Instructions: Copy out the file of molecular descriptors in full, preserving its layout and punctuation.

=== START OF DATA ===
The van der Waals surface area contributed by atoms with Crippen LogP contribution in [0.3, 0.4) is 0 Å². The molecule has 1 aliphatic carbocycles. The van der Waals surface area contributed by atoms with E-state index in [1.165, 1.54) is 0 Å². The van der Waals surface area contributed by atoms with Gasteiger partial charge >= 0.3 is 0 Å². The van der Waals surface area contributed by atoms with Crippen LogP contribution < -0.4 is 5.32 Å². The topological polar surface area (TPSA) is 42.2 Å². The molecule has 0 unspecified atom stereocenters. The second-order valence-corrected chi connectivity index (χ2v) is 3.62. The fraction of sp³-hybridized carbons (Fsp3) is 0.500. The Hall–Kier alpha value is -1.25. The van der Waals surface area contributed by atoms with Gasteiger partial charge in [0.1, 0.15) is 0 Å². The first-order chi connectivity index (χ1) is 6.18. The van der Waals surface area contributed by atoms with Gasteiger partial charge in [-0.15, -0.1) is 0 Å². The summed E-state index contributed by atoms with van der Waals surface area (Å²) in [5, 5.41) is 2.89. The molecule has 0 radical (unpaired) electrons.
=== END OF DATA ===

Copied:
The van der Waals surface area contributed by atoms with Crippen LogP contribution in [0.3, 0.4) is 0 Å². The molecule has 1 aliphatic carbocycles. The van der Waals surface area contributed by atoms with E-state index in [1.165, 1.54) is 0 Å². The van der Waals surface area contributed by atoms with Gasteiger partial charge >= 0.3 is 0 Å². The van der Waals surface area contributed by atoms with Crippen LogP contribution < -0.4 is 5.32 Å². The topological polar surface area (TPSA) is 42.2 Å². The molecule has 0 unspecified atom stereocenters. The second-order valence-corrected chi connectivity index (χ2v) is 3.62. The fraction of sp³-hybridized carbons (Fsp3) is 0.500. The Hall–Kier alpha value is -1.25. The van der Waals surface area contributed by atoms with Gasteiger partial charge in [0.1, 0.15) is 0 Å². The first-order chi connectivity index (χ1) is 6.18. The van der Waals surface area contributed by atoms with Gasteiger partial charge in [-0.15, -0.1) is 0 Å². The summed E-state index contributed by atoms with van der Waals surface area (Å²) in [5, 5.41) is 2.89. The molecule has 0 radical (unpaired) electrons.